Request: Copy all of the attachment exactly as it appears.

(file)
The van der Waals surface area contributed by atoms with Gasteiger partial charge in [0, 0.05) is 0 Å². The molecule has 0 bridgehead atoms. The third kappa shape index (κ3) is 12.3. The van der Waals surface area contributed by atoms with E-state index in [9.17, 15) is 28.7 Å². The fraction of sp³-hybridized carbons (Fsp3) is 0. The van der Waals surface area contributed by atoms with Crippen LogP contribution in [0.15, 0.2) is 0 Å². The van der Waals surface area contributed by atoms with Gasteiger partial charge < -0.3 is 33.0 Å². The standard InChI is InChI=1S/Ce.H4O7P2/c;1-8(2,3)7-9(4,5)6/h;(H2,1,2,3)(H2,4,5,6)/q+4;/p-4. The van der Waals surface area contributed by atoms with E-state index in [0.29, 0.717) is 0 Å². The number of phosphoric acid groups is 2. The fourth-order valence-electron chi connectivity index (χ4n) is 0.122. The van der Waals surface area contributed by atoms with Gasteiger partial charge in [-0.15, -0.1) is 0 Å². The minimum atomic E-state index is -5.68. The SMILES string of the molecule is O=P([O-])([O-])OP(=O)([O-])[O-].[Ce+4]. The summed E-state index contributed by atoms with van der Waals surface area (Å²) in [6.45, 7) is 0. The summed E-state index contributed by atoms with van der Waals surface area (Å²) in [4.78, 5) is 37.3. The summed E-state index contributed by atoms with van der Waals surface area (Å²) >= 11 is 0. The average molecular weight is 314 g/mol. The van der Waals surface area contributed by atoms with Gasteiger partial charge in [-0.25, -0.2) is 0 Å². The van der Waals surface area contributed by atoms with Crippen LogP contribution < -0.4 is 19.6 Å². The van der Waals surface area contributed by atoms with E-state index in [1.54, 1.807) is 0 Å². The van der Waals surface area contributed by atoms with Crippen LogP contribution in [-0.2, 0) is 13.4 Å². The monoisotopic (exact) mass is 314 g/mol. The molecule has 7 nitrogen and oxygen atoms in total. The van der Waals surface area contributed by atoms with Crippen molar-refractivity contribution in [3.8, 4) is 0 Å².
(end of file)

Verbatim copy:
The van der Waals surface area contributed by atoms with Gasteiger partial charge in [0, 0.05) is 0 Å². The molecule has 0 bridgehead atoms. The third kappa shape index (κ3) is 12.3. The van der Waals surface area contributed by atoms with E-state index in [9.17, 15) is 28.7 Å². The fraction of sp³-hybridized carbons (Fsp3) is 0. The van der Waals surface area contributed by atoms with Crippen LogP contribution in [0.15, 0.2) is 0 Å². The van der Waals surface area contributed by atoms with Gasteiger partial charge < -0.3 is 33.0 Å². The standard InChI is InChI=1S/Ce.H4O7P2/c;1-8(2,3)7-9(4,5)6/h;(H2,1,2,3)(H2,4,5,6)/q+4;/p-4. The van der Waals surface area contributed by atoms with E-state index in [0.29, 0.717) is 0 Å². The number of phosphoric acid groups is 2. The fourth-order valence-electron chi connectivity index (χ4n) is 0.122. The van der Waals surface area contributed by atoms with Gasteiger partial charge in [-0.15, -0.1) is 0 Å². The minimum atomic E-state index is -5.68. The SMILES string of the molecule is O=P([O-])([O-])OP(=O)([O-])[O-].[Ce+4]. The summed E-state index contributed by atoms with van der Waals surface area (Å²) in [6.45, 7) is 0. The summed E-state index contributed by atoms with van der Waals surface area (Å²) in [4.78, 5) is 37.3. The summed E-state index contributed by atoms with van der Waals surface area (Å²) >= 11 is 0. The average molecular weight is 314 g/mol. The van der Waals surface area contributed by atoms with Gasteiger partial charge in [-0.25, -0.2) is 0 Å². The van der Waals surface area contributed by atoms with Crippen LogP contribution < -0.4 is 19.6 Å². The van der Waals surface area contributed by atoms with E-state index in [1.54, 1.807) is 0 Å². The van der Waals surface area contributed by atoms with Crippen LogP contribution in [-0.2, 0) is 13.4 Å². The monoisotopic (exact) mass is 314 g/mol. The molecule has 7 nitrogen and oxygen atoms in total. The van der Waals surface area contributed by atoms with Crippen molar-refractivity contribution in [3.8, 4) is 0 Å².